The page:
After months of political back-and-forth, top-level officials from US and China will meet next month to discuss agreements on cybersecurity and industrial espionage, reports The New York Times. The talks mark the first diplomatic push to resolve tensions since the issue of Chinese cyberattacks on American media and infrastructure targets first came to the fore earlier this year.

After months of reports of hacking from major US newspapers, a February report from security agency Mandiant showed evidence that a spate of attacks against US targets could be traced back to a People’s Liberation Army building in Shanghai. For its part, China has staunchly denied any role in the attacks, pointing to US cyberattacks on its own military websites. Intellectual property theft has been a particular concern in the attacks, underscored by a report last week from The Washington Post indicating that Chinese hackers managed to get access to confidential design documents for American weapons systems. The Pentagon has downplayed the documents’ importance.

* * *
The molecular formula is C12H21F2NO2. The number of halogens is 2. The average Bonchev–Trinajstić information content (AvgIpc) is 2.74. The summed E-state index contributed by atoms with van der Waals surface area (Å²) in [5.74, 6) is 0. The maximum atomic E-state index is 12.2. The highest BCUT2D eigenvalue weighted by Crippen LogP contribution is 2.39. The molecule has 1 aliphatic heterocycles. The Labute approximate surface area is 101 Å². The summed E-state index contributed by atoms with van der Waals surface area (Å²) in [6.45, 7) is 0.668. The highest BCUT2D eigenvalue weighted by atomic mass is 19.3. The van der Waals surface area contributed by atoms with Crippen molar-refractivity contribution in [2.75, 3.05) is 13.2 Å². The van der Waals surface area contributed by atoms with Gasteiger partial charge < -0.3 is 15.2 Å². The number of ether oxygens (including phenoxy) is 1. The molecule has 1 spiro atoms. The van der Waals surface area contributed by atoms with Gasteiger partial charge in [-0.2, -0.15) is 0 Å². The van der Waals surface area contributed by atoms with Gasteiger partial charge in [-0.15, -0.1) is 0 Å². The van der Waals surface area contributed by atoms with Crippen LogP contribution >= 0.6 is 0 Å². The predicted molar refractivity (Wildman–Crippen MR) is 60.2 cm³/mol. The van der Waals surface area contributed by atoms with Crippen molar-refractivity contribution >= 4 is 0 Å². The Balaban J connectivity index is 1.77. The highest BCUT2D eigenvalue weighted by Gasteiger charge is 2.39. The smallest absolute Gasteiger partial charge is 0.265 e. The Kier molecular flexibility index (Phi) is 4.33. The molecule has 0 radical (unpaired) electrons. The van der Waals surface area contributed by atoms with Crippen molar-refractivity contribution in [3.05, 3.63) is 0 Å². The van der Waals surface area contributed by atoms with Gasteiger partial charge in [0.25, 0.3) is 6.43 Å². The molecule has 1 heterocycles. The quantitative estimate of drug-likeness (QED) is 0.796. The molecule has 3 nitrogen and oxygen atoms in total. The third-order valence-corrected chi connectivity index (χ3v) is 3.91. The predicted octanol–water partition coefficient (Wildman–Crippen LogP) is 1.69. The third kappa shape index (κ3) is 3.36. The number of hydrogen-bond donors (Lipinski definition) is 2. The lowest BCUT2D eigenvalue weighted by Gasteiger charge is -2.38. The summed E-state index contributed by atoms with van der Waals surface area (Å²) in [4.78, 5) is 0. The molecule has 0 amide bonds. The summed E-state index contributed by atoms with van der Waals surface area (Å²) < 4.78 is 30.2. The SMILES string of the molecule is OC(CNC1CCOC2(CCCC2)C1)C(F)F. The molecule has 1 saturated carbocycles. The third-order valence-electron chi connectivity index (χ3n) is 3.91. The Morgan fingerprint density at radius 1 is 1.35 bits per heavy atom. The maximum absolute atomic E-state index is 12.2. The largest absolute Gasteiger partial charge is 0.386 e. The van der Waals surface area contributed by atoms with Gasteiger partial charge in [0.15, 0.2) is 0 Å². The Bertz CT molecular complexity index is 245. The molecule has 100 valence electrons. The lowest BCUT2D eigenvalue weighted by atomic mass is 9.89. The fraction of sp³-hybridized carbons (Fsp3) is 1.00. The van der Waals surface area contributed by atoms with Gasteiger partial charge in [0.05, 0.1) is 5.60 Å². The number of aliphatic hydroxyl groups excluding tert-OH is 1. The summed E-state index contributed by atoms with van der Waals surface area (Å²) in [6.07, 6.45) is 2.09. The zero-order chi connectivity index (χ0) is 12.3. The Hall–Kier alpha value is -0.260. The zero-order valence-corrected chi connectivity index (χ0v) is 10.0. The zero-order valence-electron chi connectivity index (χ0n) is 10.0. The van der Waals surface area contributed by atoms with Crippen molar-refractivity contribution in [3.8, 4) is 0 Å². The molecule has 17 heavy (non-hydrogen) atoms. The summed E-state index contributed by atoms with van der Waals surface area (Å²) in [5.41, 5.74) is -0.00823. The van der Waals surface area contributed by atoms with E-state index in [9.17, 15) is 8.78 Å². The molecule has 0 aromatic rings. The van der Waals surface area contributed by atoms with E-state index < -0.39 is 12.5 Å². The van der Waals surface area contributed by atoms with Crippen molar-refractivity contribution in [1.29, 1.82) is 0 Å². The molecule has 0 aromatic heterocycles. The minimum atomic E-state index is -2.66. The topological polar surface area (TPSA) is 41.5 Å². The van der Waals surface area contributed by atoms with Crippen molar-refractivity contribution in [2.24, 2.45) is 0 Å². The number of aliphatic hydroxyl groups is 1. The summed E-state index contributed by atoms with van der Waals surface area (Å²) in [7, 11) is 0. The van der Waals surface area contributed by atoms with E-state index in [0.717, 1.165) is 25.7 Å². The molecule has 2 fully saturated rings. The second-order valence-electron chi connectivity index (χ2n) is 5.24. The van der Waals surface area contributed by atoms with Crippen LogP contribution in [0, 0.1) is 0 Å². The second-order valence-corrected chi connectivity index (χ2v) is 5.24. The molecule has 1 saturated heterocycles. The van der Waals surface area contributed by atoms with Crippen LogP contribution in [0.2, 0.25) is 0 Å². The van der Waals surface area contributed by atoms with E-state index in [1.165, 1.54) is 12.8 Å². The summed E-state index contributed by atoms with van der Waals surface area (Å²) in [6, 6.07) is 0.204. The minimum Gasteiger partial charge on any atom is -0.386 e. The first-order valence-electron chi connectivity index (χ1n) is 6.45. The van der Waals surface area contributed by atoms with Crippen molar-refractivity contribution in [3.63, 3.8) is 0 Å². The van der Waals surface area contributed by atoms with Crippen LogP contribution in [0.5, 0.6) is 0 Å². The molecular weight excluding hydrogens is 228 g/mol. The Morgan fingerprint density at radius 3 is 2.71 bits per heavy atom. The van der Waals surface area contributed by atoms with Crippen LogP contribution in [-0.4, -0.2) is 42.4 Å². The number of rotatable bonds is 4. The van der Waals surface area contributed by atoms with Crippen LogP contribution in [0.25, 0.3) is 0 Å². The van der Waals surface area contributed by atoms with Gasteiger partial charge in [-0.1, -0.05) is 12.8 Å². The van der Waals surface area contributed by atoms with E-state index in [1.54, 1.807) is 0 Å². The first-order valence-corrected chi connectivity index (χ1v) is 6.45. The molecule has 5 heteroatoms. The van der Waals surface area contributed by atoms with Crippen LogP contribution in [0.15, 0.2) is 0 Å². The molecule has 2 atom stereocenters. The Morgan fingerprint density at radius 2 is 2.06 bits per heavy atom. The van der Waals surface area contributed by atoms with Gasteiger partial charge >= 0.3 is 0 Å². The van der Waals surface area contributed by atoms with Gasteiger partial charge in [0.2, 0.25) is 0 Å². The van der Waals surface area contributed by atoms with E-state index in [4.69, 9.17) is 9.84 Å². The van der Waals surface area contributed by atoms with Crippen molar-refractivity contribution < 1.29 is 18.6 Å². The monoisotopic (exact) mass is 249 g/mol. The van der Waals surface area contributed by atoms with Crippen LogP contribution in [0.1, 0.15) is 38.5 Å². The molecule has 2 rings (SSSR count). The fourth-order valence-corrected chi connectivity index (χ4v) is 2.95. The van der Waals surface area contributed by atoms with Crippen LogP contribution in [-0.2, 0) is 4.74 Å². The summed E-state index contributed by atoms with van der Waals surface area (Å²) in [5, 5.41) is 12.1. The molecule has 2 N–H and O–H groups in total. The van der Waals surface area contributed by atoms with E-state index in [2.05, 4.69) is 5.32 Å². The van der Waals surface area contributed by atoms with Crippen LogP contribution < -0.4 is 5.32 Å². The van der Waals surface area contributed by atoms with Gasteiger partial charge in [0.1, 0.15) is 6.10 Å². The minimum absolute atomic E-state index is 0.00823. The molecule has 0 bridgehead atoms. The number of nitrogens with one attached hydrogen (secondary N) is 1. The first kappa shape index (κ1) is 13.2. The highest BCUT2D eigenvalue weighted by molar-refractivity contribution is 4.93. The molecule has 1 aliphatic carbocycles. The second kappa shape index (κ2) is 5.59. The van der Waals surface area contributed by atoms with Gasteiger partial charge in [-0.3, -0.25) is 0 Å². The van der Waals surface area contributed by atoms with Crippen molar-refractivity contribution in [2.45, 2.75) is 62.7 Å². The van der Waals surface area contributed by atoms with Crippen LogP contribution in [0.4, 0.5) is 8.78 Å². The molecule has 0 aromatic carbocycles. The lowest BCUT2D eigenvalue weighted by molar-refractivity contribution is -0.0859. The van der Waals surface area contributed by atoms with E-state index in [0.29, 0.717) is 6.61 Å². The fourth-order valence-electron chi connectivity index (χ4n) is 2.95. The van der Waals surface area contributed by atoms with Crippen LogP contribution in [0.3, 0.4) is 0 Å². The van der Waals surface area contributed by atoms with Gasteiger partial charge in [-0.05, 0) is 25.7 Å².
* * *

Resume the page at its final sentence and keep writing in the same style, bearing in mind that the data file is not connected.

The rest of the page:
"We need to get some norms and rules."

The talks are scheduled to start as part of the US-China Strategic and Economic Dialogue, writes The Times, a yearly diplomatic meeting between the two countries on a variety of issues centered on trade and finance. While government officials don’t expect the talks to bear any significant improvements in the short term, the hope is that they will lead to the creation of international standards of behavior down the road. "We need to get some norms and rules," said an unnamed senior official.